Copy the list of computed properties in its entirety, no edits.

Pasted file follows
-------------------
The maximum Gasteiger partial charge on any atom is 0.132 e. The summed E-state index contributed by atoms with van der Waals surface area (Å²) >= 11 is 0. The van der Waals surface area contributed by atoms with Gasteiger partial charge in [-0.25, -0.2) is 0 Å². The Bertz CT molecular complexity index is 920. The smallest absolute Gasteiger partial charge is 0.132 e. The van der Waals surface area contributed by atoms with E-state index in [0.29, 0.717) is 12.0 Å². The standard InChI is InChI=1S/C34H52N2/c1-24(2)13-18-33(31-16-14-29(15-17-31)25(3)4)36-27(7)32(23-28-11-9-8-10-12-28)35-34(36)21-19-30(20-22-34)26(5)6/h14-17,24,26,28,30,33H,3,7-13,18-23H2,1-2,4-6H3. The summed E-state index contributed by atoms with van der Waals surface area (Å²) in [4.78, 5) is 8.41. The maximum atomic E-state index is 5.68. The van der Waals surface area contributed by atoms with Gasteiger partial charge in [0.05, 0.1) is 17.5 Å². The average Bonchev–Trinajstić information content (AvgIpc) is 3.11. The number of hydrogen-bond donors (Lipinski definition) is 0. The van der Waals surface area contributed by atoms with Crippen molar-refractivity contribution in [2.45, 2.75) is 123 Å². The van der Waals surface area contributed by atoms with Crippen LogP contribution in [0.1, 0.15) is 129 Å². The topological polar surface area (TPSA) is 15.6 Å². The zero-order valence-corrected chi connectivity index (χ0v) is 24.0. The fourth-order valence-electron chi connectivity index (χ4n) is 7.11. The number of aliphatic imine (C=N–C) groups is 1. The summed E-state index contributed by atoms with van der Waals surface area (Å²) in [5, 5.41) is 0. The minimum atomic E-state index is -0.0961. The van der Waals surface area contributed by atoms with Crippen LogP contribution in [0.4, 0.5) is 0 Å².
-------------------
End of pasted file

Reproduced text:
The maximum Gasteiger partial charge on any atom is 0.132 e. The summed E-state index contributed by atoms with van der Waals surface area (Å²) >= 11 is 0. The van der Waals surface area contributed by atoms with Gasteiger partial charge in [-0.25, -0.2) is 0 Å². The Bertz CT molecular complexity index is 920. The smallest absolute Gasteiger partial charge is 0.132 e. The van der Waals surface area contributed by atoms with E-state index in [0.29, 0.717) is 12.0 Å². The standard InChI is InChI=1S/C34H52N2/c1-24(2)13-18-33(31-16-14-29(15-17-31)25(3)4)36-27(7)32(23-28-11-9-8-10-12-28)35-34(36)21-19-30(20-22-34)26(5)6/h14-17,24,26,28,30,33H,3,7-13,18-23H2,1-2,4-6H3. The summed E-state index contributed by atoms with van der Waals surface area (Å²) in [4.78, 5) is 8.41. The maximum atomic E-state index is 5.68. The van der Waals surface area contributed by atoms with Gasteiger partial charge in [0.05, 0.1) is 17.5 Å². The average Bonchev–Trinajstić information content (AvgIpc) is 3.11. The number of hydrogen-bond donors (Lipinski definition) is 0. The van der Waals surface area contributed by atoms with Crippen molar-refractivity contribution in [2.45, 2.75) is 123 Å². The van der Waals surface area contributed by atoms with Crippen LogP contribution in [0.1, 0.15) is 129 Å². The topological polar surface area (TPSA) is 15.6 Å². The zero-order valence-corrected chi connectivity index (χ0v) is 24.0. The fourth-order valence-electron chi connectivity index (χ4n) is 7.11. The number of aliphatic imine (C=N–C) groups is 1. The summed E-state index contributed by atoms with van der Waals surface area (Å²) in [5, 5.41) is 0. The minimum atomic E-state index is -0.0961. The van der Waals surface area contributed by atoms with Crippen LogP contribution in [0.4, 0.5) is 0 Å².